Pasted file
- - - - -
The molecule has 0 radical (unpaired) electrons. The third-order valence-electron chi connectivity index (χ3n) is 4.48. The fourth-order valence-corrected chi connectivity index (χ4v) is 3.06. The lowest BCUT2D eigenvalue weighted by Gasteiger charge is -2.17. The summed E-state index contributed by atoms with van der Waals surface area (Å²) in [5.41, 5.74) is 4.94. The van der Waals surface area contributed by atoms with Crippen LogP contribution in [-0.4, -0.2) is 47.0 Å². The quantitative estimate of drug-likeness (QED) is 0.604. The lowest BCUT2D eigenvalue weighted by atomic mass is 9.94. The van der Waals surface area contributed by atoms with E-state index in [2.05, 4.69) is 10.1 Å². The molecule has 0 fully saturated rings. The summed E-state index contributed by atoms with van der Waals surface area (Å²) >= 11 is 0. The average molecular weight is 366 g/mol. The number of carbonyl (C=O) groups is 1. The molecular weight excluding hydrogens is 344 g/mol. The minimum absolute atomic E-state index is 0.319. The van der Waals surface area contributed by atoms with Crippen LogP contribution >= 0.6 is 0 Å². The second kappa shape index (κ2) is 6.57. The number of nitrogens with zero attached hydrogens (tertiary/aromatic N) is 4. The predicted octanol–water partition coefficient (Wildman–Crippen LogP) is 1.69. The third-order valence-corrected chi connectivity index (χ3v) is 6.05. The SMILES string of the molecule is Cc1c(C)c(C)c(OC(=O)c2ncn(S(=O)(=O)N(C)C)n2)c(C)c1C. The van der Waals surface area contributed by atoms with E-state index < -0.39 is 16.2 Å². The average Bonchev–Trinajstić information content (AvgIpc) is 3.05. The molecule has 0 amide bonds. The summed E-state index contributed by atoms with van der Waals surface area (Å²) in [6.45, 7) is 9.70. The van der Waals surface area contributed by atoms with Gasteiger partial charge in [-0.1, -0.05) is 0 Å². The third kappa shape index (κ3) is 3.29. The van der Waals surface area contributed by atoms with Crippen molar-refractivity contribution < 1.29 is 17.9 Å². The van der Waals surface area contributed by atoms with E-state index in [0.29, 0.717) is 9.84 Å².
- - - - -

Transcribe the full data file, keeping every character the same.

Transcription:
The molecule has 0 radical (unpaired) electrons. The third-order valence-electron chi connectivity index (χ3n) is 4.48. The fourth-order valence-corrected chi connectivity index (χ4v) is 3.06. The lowest BCUT2D eigenvalue weighted by Gasteiger charge is -2.17. The summed E-state index contributed by atoms with van der Waals surface area (Å²) in [5.41, 5.74) is 4.94. The van der Waals surface area contributed by atoms with Crippen LogP contribution in [-0.4, -0.2) is 47.0 Å². The quantitative estimate of drug-likeness (QED) is 0.604. The lowest BCUT2D eigenvalue weighted by atomic mass is 9.94. The van der Waals surface area contributed by atoms with E-state index in [2.05, 4.69) is 10.1 Å². The molecule has 0 fully saturated rings. The summed E-state index contributed by atoms with van der Waals surface area (Å²) >= 11 is 0. The average molecular weight is 366 g/mol. The number of carbonyl (C=O) groups is 1. The molecular weight excluding hydrogens is 344 g/mol. The minimum absolute atomic E-state index is 0.319. The van der Waals surface area contributed by atoms with Crippen LogP contribution >= 0.6 is 0 Å². The second kappa shape index (κ2) is 6.57. The number of nitrogens with zero attached hydrogens (tertiary/aromatic N) is 4. The predicted octanol–water partition coefficient (Wildman–Crippen LogP) is 1.69. The third-order valence-corrected chi connectivity index (χ3v) is 6.05. The SMILES string of the molecule is Cc1c(C)c(C)c(OC(=O)c2ncn(S(=O)(=O)N(C)C)n2)c(C)c1C. The van der Waals surface area contributed by atoms with E-state index < -0.39 is 16.2 Å². The average Bonchev–Trinajstić information content (AvgIpc) is 3.05. The molecule has 0 amide bonds. The summed E-state index contributed by atoms with van der Waals surface area (Å²) in [6.45, 7) is 9.70. The van der Waals surface area contributed by atoms with Gasteiger partial charge in [-0.1, -0.05) is 0 Å². The third kappa shape index (κ3) is 3.29. The van der Waals surface area contributed by atoms with Crippen molar-refractivity contribution < 1.29 is 17.9 Å². The van der Waals surface area contributed by atoms with E-state index in [0.29, 0.717) is 9.84 Å².